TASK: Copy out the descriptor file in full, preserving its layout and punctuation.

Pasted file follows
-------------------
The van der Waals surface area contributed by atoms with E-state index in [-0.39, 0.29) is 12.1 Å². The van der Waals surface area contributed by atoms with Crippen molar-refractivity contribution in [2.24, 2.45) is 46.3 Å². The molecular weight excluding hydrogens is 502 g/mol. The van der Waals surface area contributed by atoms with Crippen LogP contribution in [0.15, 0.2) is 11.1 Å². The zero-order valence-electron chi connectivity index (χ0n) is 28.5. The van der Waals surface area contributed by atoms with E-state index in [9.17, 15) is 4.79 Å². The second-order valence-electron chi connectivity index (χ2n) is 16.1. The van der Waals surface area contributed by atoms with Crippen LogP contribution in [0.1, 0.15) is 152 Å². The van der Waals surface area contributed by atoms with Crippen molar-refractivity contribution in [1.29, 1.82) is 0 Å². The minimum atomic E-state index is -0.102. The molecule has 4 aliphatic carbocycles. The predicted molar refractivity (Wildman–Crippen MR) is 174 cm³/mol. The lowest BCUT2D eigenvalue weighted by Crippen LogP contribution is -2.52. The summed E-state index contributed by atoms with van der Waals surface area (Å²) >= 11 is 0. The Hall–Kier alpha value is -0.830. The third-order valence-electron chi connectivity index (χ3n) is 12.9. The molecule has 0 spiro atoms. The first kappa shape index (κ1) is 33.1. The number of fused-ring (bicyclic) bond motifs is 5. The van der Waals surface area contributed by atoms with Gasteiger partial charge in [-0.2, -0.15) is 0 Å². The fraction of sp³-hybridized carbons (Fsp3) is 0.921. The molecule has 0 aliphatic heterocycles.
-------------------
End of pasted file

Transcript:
The van der Waals surface area contributed by atoms with E-state index in [-0.39, 0.29) is 12.1 Å². The van der Waals surface area contributed by atoms with Crippen molar-refractivity contribution in [2.24, 2.45) is 46.3 Å². The molecular weight excluding hydrogens is 502 g/mol. The van der Waals surface area contributed by atoms with Crippen LogP contribution in [0.15, 0.2) is 11.1 Å². The zero-order valence-electron chi connectivity index (χ0n) is 28.5. The van der Waals surface area contributed by atoms with E-state index in [9.17, 15) is 4.79 Å². The second-order valence-electron chi connectivity index (χ2n) is 16.1. The van der Waals surface area contributed by atoms with Crippen LogP contribution in [0.1, 0.15) is 152 Å². The van der Waals surface area contributed by atoms with Crippen molar-refractivity contribution in [1.29, 1.82) is 0 Å². The minimum atomic E-state index is -0.102. The molecule has 4 aliphatic carbocycles. The predicted molar refractivity (Wildman–Crippen MR) is 174 cm³/mol. The lowest BCUT2D eigenvalue weighted by Crippen LogP contribution is -2.52. The summed E-state index contributed by atoms with van der Waals surface area (Å²) >= 11 is 0. The Hall–Kier alpha value is -0.830. The third-order valence-electron chi connectivity index (χ3n) is 12.9. The molecule has 0 spiro atoms. The first kappa shape index (κ1) is 33.1. The number of fused-ring (bicyclic) bond motifs is 5. The van der Waals surface area contributed by atoms with Gasteiger partial charge in [-0.2, -0.15) is 0 Å². The fraction of sp³-hybridized carbons (Fsp3) is 0.921. The molecule has 0 aliphatic heterocycles.